I've been tying up some larger patters to emulate what's off the beach recently, and began to wonder about whether to use a stinger or not. On larger bait fish, is a fish going to take a head shot, or body?
I'm sure stingers are around for a reason, but I've stopped using them. Every single fish I've ever caught on a fly with a stinger (pike, salmon, halibut, bass) have all been caught on the front hook. Every single one. The only thing the stinger ever did for me was tangle in the line as the fish thrashed around, and gouge the fish outside the mouth. The last stinger I used was on a pike a few years ago, and he had it stuck in his eye, the front hook securely in his upper lip. Fortunately, he was a smaller fish, and good for a meal, so I kept him. Since then, I've not used them.
But like I said, I'm sure they're around for a reason, so someone else will likely have some info for ya.
Thanks Kodiak. Your experience seems to be that the takes are head shots.
I should have made clear that I clip the front hook at the curve of the shank, so its sole purpose is to carry the fly body, and attach the stinger to the front hook shank with 25lb mono, so this avoids the sometimes otherwise gruesome results of double hooking the fish, or worse, impaling yourself on the stinger while unhooking a lively fish.
Good to see you innovating-- have you been doing well off the beaches??
I like the idea of a stinger hook like you describe, as it has several advantages:
-smaller hook, potentially less damaging than a large streamer hook
-placed further back on the body for short strikers (I'd get a lot of these off the beach)
-once hooked, the 'floating' stinger allows much more movement, and the fish cannot leverage the hook point (especially applicable to clousers and other weighted-eye flies)
Friends of mine were losing lots of big coho in tidewaters in Alaska on wogs and big fixed-hook streamers; once they moved to the small stinger hook, the fish could roll all over the place without throwing the hook. Many of the new saltwater patterns in my local fly shop have very small trailing hooks, which is especially great considering you don't know if you'll hook into a 6" smolt, or an 18" cuttie (or 5lb resident silver!). Let us know how it turns out!
I would say my experience with stingers has been different then Kodiaks. One of my favorite Puget Sound patterns is Bruce Ferguson's Herring tied with a stinger. I'd say that probably 50% of the coho I catch on that pattern are hooked via the stinger. I use a small Gamakatsu octopus via 25 lb ultragreen Maxima. The stinger is great for the short bites on larger patterns. I only fish this pattern for larger returning fish in late summer and fall.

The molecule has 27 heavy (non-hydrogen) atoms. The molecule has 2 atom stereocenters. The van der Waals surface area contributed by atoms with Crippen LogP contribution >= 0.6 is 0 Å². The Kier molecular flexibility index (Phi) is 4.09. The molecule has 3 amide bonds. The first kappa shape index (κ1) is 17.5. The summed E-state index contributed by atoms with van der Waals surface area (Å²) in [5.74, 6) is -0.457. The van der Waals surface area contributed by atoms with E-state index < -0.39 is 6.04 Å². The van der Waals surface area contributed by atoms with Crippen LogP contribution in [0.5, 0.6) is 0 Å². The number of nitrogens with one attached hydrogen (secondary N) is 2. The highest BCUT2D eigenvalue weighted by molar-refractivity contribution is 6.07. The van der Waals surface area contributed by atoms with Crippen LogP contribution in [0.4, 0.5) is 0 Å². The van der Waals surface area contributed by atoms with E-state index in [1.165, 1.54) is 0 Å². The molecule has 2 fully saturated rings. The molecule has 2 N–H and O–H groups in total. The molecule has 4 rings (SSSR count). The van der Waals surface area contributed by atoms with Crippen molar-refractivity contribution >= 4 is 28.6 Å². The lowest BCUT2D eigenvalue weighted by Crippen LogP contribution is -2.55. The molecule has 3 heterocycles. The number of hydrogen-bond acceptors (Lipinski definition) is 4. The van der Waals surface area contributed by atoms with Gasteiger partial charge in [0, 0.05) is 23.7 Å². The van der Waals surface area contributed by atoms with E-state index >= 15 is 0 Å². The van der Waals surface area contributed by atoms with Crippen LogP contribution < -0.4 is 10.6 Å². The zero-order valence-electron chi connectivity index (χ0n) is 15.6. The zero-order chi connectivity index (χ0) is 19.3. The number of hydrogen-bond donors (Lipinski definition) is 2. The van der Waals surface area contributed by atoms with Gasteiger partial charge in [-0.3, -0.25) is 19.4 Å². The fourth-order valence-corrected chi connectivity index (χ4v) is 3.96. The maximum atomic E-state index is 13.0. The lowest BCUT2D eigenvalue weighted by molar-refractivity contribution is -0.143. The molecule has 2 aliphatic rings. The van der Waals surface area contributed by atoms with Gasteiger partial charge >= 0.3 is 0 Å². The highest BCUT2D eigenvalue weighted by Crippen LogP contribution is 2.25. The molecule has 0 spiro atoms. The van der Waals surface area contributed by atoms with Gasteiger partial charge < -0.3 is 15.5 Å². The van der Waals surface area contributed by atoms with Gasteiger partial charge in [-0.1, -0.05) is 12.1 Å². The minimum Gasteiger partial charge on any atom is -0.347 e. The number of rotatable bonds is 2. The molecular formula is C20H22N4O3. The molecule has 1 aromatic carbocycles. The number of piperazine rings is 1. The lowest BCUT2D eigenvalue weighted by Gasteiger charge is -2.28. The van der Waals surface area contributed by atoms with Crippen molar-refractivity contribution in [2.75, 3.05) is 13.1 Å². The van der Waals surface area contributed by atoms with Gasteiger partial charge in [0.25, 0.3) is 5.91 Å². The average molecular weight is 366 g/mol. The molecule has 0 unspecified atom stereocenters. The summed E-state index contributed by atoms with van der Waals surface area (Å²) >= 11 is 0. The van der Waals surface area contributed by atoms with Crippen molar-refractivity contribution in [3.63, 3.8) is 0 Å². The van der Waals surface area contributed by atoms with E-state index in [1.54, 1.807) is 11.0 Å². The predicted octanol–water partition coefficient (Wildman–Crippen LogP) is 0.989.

Another advantage is if the front hook get dinged on the rocks, you can just cut it off and fish only the stinger. If the stinger gets dinged, you can change the stinger without having to dispose of an otherwise good fly.
Some folks will argue that a stinger does more damage to the fish. So a single hook doesn't? I haven't found that to be the case, since both hooks are barbless anyway. I think of all coho I've caught, only one had both hooks in it's mouth. My kind of coho. Very aggressive and he ended up on the BBQ anyway.
Let us know how your new patterns work.
Lots of different theories in this area. For me, with larger, longer than 3 inch patterns, I stick to a short or normal shank single hook, regular tie when the size of the mouth hitting the fly is going to be able to grab the majority of the fly. If the mouth is too small to do that as is normally the case in the sound, I use a smaller "trailing" hook of some kind as the only hook in the pattern. Tube flies let me fish it both ways.
When a stinger is used on a small fly cutthroat sometimes inhale it, which is often fatal to the cutthroat, according to my fishing pal, Bruce Ferguson. He does use a stinger on his Green and Silver for mature salmon though. I've used Leland's popper, which employs the stinger only, for several years and have nver experienced a deep take from any fish I've hooked from the beach. Also, in my opinion most fish strike at the head. I believe that a short shank hook like the Gamakatsu SC 15, or Combs Big Game hooks fish just as efficiently as a stinger.